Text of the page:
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Neuropharmacology. 2012 Jun;62(8):2480-8.

Ethanol withdrawal-induced brain metabolites and the pharmacological effects of acamprosate in mice lacking ENT1.

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  • 1Department of Molecular Pharmacology and Experimental Therapeutics, Mayo Clinic College of Medicine, Rochester, MN 55905, USA.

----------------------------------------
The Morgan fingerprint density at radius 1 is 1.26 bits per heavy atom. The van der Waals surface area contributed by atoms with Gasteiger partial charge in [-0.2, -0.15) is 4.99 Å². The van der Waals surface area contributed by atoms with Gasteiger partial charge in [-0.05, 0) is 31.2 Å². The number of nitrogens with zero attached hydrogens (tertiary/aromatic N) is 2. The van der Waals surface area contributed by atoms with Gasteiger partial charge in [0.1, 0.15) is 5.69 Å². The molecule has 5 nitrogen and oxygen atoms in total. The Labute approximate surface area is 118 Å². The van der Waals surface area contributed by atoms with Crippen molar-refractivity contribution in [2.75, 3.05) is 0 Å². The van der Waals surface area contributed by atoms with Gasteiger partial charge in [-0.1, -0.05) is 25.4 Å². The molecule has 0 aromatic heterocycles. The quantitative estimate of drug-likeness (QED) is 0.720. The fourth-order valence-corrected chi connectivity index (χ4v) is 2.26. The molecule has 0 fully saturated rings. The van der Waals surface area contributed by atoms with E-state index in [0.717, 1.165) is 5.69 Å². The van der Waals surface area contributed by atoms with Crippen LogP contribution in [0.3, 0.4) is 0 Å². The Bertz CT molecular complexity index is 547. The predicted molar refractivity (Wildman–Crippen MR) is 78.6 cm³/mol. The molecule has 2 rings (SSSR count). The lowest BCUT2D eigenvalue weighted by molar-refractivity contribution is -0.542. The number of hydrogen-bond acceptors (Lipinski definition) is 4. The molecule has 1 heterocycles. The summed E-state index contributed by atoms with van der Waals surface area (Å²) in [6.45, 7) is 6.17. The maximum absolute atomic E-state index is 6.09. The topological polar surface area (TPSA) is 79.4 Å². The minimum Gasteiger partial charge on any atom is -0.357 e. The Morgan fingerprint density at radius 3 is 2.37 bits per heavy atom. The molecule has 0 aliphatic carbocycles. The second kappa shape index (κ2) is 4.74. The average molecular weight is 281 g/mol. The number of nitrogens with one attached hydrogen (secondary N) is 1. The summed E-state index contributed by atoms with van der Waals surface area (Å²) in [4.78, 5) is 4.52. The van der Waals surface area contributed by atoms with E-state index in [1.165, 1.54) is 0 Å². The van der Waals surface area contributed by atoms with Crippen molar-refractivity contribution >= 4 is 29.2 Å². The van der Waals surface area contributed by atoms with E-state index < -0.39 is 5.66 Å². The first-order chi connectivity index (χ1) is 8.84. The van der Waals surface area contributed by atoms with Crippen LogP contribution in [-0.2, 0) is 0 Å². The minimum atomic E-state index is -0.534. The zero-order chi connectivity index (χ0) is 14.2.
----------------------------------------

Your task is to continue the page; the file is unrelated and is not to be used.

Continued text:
Acamprosate is clinically used to treat alcohol-dependent patients. While the molecular and pharmacological mechanisms of acamprosate remain unclear, it has been shown to regulate γ-aminobutyric acid (GABA) or glutamate levels in the cortex and striatum. To investigate the effect of acamprosate on brain metabolites in the medial prefrontal cortex (mPFC) and nucleus accumbens (NAc), we employed in vivo 16.4 T proton magnetic resonance spectroscopy. We utilized type 1 equilibrative nucleoside transporter (ENT1) null mice since acamprosate attenuates ethanol drinking in these mice. Our findings demonstrated that ethanol withdrawal reduced GABA levels and increased phosphorylated choline compounds in the mPFC of both wild-type and ENT1 null mice. Notably, acamprosate normalized these withdrawal-induced changes only in ENT1 null mice. In the NAc, ethanol withdrawal increased glutamate and glutamine (Glx) levels only in wild-type mice. Interestingly, acamprosate reduced Glx levels in the NAc compared to the withdrawal state in both genotypes. These results provide a molecular basis for the pharmacological effect of acamprosate in the cortical-striatal circuit.

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